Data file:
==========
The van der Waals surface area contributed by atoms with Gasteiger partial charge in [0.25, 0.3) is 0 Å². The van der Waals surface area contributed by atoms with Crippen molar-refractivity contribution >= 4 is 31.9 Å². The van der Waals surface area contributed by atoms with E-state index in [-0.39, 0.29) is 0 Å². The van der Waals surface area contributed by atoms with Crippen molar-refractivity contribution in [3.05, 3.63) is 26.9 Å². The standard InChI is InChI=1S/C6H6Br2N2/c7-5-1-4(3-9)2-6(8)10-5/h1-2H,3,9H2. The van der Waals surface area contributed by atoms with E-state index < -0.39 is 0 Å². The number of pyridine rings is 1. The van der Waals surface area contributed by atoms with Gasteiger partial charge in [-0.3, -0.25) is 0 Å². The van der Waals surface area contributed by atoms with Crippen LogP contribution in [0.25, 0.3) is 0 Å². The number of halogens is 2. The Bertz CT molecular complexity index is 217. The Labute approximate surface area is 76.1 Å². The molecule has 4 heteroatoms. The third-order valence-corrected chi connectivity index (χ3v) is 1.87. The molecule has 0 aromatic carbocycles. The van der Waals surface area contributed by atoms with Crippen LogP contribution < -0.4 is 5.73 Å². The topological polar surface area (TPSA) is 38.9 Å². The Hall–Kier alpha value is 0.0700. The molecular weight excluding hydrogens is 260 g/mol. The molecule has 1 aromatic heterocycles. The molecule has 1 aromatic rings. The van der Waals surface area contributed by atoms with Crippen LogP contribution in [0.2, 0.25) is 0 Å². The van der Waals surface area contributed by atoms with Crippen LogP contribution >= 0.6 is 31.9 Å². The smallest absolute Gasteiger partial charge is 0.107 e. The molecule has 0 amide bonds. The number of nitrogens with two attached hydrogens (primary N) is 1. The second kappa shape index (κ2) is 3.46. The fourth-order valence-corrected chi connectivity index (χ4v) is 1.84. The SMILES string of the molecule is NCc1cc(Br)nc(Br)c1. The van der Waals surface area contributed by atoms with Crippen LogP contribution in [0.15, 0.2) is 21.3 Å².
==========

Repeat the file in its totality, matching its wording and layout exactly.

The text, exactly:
The van der Waals surface area contributed by atoms with Gasteiger partial charge in [0.25, 0.3) is 0 Å². The van der Waals surface area contributed by atoms with Crippen molar-refractivity contribution >= 4 is 31.9 Å². The van der Waals surface area contributed by atoms with E-state index in [-0.39, 0.29) is 0 Å². The van der Waals surface area contributed by atoms with Crippen molar-refractivity contribution in [3.05, 3.63) is 26.9 Å². The standard InChI is InChI=1S/C6H6Br2N2/c7-5-1-4(3-9)2-6(8)10-5/h1-2H,3,9H2. The van der Waals surface area contributed by atoms with E-state index < -0.39 is 0 Å². The number of pyridine rings is 1. The van der Waals surface area contributed by atoms with Gasteiger partial charge in [-0.3, -0.25) is 0 Å². The van der Waals surface area contributed by atoms with Crippen LogP contribution in [0.25, 0.3) is 0 Å². The number of halogens is 2. The Bertz CT molecular complexity index is 217. The Labute approximate surface area is 76.1 Å². The molecule has 4 heteroatoms. The third-order valence-corrected chi connectivity index (χ3v) is 1.87. The molecule has 0 aromatic carbocycles. The van der Waals surface area contributed by atoms with Crippen LogP contribution < -0.4 is 5.73 Å². The topological polar surface area (TPSA) is 38.9 Å². The Hall–Kier alpha value is 0.0700. The molecular weight excluding hydrogens is 260 g/mol. The molecule has 1 aromatic heterocycles. The molecule has 1 aromatic rings. The van der Waals surface area contributed by atoms with Crippen LogP contribution in [0.2, 0.25) is 0 Å². The van der Waals surface area contributed by atoms with Crippen LogP contribution >= 0.6 is 31.9 Å². The smallest absolute Gasteiger partial charge is 0.107 e. The molecule has 0 amide bonds. The number of nitrogens with two attached hydrogens (primary N) is 1. The second kappa shape index (κ2) is 3.46. The fourth-order valence-corrected chi connectivity index (χ4v) is 1.84. The SMILES string of the molecule is NCc1cc(Br)nc(Br)c1. The van der Waals surface area contributed by atoms with Crippen LogP contribution in [0.15, 0.2) is 21.3 Å².